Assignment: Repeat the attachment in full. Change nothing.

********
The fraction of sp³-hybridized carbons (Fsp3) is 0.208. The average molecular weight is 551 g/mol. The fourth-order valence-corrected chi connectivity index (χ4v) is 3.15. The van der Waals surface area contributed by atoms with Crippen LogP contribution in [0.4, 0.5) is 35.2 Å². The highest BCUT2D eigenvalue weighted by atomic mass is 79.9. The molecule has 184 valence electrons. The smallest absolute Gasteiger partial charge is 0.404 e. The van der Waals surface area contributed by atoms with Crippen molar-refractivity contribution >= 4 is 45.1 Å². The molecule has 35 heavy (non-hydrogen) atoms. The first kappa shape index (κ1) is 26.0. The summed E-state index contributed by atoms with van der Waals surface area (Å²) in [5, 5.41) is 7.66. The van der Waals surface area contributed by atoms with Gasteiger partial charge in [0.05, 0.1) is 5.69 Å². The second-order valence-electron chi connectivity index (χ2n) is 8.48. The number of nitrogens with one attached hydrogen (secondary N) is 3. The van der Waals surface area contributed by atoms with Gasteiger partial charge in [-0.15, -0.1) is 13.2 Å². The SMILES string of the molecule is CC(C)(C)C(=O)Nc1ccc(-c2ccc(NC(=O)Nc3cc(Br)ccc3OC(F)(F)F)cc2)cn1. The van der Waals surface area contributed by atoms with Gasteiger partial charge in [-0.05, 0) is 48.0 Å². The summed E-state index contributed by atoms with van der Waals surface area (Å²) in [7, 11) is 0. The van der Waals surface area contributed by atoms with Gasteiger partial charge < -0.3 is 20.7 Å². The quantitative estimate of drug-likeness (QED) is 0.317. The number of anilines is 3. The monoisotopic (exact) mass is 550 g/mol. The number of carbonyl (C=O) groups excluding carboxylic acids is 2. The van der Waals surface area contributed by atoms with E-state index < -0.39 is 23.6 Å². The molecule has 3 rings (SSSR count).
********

The fraction of sp³-hybridized carbons (Fsp3) is 0.208. The average molecular weight is 551 g/mol. The fourth-order valence-corrected chi connectivity index (χ4v) is 3.15. The van der Waals surface area contributed by atoms with Crippen LogP contribution in [0.4, 0.5) is 35.2 Å². The highest BCUT2D eigenvalue weighted by atomic mass is 79.9. The molecule has 184 valence electrons. The smallest absolute Gasteiger partial charge is 0.404 e. The van der Waals surface area contributed by atoms with Crippen molar-refractivity contribution >= 4 is 45.1 Å². The molecule has 35 heavy (non-hydrogen) atoms. The first kappa shape index (κ1) is 26.0. The summed E-state index contributed by atoms with van der Waals surface area (Å²) in [5, 5.41) is 7.66. The van der Waals surface area contributed by atoms with Gasteiger partial charge in [0.05, 0.1) is 5.69 Å². The second-order valence-electron chi connectivity index (χ2n) is 8.48. The number of nitrogens with one attached hydrogen (secondary N) is 3. The van der Waals surface area contributed by atoms with Gasteiger partial charge in [-0.15, -0.1) is 13.2 Å². The SMILES string of the molecule is CC(C)(C)C(=O)Nc1ccc(-c2ccc(NC(=O)Nc3cc(Br)ccc3OC(F)(F)F)cc2)cn1. The van der Waals surface area contributed by atoms with Gasteiger partial charge in [-0.05, 0) is 48.0 Å². The summed E-state index contributed by atoms with van der Waals surface area (Å²) in [7, 11) is 0. The van der Waals surface area contributed by atoms with Gasteiger partial charge < -0.3 is 20.7 Å². The quantitative estimate of drug-likeness (QED) is 0.317. The number of anilines is 3. The monoisotopic (exact) mass is 550 g/mol. The number of carbonyl (C=O) groups excluding carboxylic acids is 2. The van der Waals surface area contributed by atoms with E-state index < -0.39 is 23.6 Å². The molecule has 3 rings (SSSR count).